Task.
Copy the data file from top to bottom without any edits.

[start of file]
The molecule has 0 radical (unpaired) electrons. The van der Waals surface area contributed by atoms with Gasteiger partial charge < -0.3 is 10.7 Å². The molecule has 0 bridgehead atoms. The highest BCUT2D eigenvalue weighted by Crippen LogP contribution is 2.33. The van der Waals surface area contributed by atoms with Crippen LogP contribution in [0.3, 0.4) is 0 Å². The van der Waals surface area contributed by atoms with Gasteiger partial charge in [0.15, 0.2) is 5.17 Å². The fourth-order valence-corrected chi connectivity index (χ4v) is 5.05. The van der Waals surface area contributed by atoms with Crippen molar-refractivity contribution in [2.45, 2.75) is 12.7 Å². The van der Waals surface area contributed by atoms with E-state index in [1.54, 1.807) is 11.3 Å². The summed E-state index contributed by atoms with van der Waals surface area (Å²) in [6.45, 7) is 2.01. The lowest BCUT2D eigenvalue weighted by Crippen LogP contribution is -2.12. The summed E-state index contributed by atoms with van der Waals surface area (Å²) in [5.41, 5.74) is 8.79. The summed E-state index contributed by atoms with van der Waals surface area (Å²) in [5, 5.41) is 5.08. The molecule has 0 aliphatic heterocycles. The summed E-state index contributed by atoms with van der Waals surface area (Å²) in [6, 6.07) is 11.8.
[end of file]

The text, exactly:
The molecule has 0 radical (unpaired) electrons. The van der Waals surface area contributed by atoms with Gasteiger partial charge < -0.3 is 10.7 Å². The molecule has 0 bridgehead atoms. The highest BCUT2D eigenvalue weighted by Crippen LogP contribution is 2.33. The van der Waals surface area contributed by atoms with Crippen LogP contribution in [0.3, 0.4) is 0 Å². The van der Waals surface area contributed by atoms with Gasteiger partial charge in [0.15, 0.2) is 5.17 Å². The fourth-order valence-corrected chi connectivity index (χ4v) is 5.05. The van der Waals surface area contributed by atoms with Crippen molar-refractivity contribution in [2.45, 2.75) is 12.7 Å². The van der Waals surface area contributed by atoms with E-state index in [1.54, 1.807) is 11.3 Å². The summed E-state index contributed by atoms with van der Waals surface area (Å²) in [6.45, 7) is 2.01. The lowest BCUT2D eigenvalue weighted by Crippen LogP contribution is -2.12. The summed E-state index contributed by atoms with van der Waals surface area (Å²) in [5.41, 5.74) is 8.79. The summed E-state index contributed by atoms with van der Waals surface area (Å²) in [5, 5.41) is 5.08. The molecule has 0 aliphatic heterocycles. The summed E-state index contributed by atoms with van der Waals surface area (Å²) in [6, 6.07) is 11.8.